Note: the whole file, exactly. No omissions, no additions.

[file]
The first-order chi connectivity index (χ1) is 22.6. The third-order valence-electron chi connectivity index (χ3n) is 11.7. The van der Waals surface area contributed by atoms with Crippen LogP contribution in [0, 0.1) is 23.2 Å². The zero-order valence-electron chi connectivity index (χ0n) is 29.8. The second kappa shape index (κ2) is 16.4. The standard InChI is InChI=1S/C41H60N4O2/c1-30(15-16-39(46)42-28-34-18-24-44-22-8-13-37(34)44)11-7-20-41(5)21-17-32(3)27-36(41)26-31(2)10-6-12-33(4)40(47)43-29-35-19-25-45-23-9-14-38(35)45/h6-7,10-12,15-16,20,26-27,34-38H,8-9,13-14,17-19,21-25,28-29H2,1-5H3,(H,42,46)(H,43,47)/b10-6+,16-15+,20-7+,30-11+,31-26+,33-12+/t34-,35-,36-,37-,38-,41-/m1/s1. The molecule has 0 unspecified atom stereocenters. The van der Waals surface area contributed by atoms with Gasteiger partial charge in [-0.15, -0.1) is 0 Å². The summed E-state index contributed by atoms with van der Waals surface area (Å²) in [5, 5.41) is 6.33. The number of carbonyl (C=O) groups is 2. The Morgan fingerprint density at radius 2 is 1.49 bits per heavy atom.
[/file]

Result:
The first-order chi connectivity index (χ1) is 22.6. The third-order valence-electron chi connectivity index (χ3n) is 11.7. The van der Waals surface area contributed by atoms with Crippen LogP contribution in [0, 0.1) is 23.2 Å². The zero-order valence-electron chi connectivity index (χ0n) is 29.8. The second kappa shape index (κ2) is 16.4. The standard InChI is InChI=1S/C41H60N4O2/c1-30(15-16-39(46)42-28-34-18-24-44-22-8-13-37(34)44)11-7-20-41(5)21-17-32(3)27-36(41)26-31(2)10-6-12-33(4)40(47)43-29-35-19-25-45-23-9-14-38(35)45/h6-7,10-12,15-16,20,26-27,34-38H,8-9,13-14,17-19,21-25,28-29H2,1-5H3,(H,42,46)(H,43,47)/b10-6+,16-15+,20-7+,30-11+,31-26+,33-12+/t34-,35-,36-,37-,38-,41-/m1/s1. The molecule has 0 unspecified atom stereocenters. The van der Waals surface area contributed by atoms with Gasteiger partial charge in [-0.15, -0.1) is 0 Å². The summed E-state index contributed by atoms with van der Waals surface area (Å²) in [5, 5.41) is 6.33. The number of carbonyl (C=O) groups is 2. The Morgan fingerprint density at radius 2 is 1.49 bits per heavy atom.